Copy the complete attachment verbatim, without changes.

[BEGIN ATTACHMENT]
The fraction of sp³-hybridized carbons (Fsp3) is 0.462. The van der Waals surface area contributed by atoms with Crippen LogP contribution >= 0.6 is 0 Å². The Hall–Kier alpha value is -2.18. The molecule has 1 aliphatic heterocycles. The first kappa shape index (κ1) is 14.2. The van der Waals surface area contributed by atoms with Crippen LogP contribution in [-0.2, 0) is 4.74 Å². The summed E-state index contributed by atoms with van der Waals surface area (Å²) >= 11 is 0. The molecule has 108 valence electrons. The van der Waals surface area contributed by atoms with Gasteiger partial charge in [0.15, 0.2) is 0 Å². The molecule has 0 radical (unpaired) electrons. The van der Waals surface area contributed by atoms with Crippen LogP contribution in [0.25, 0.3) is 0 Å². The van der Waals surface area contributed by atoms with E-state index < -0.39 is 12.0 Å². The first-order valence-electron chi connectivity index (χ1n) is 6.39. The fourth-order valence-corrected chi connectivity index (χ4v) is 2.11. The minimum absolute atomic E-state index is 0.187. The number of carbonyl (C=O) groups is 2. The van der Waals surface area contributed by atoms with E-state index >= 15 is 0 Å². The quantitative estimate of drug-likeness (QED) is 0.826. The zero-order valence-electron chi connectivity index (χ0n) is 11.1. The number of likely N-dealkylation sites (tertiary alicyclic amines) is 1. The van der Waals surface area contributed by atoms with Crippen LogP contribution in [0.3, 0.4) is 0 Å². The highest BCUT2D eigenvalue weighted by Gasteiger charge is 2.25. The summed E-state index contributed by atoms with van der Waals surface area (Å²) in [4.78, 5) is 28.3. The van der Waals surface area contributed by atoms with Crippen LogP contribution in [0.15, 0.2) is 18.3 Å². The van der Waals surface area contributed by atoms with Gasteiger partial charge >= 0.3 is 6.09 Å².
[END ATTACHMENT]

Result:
The fraction of sp³-hybridized carbons (Fsp3) is 0.462. The van der Waals surface area contributed by atoms with Crippen LogP contribution >= 0.6 is 0 Å². The Hall–Kier alpha value is -2.18. The molecule has 1 aliphatic heterocycles. The first kappa shape index (κ1) is 14.2. The van der Waals surface area contributed by atoms with Crippen LogP contribution in [-0.2, 0) is 4.74 Å². The summed E-state index contributed by atoms with van der Waals surface area (Å²) >= 11 is 0. The molecule has 108 valence electrons. The van der Waals surface area contributed by atoms with Gasteiger partial charge in [0.15, 0.2) is 0 Å². The molecule has 0 radical (unpaired) electrons. The van der Waals surface area contributed by atoms with Crippen LogP contribution in [0.25, 0.3) is 0 Å². The van der Waals surface area contributed by atoms with E-state index < -0.39 is 12.0 Å². The first-order valence-electron chi connectivity index (χ1n) is 6.39. The fourth-order valence-corrected chi connectivity index (χ4v) is 2.11. The minimum absolute atomic E-state index is 0.187. The number of carbonyl (C=O) groups is 2. The van der Waals surface area contributed by atoms with E-state index >= 15 is 0 Å². The quantitative estimate of drug-likeness (QED) is 0.826. The zero-order valence-electron chi connectivity index (χ0n) is 11.1. The number of likely N-dealkylation sites (tertiary alicyclic amines) is 1. The van der Waals surface area contributed by atoms with Crippen LogP contribution in [0.3, 0.4) is 0 Å². The highest BCUT2D eigenvalue weighted by Gasteiger charge is 2.25. The summed E-state index contributed by atoms with van der Waals surface area (Å²) in [4.78, 5) is 28.3. The van der Waals surface area contributed by atoms with Crippen LogP contribution in [0.15, 0.2) is 18.3 Å². The van der Waals surface area contributed by atoms with Gasteiger partial charge >= 0.3 is 6.09 Å².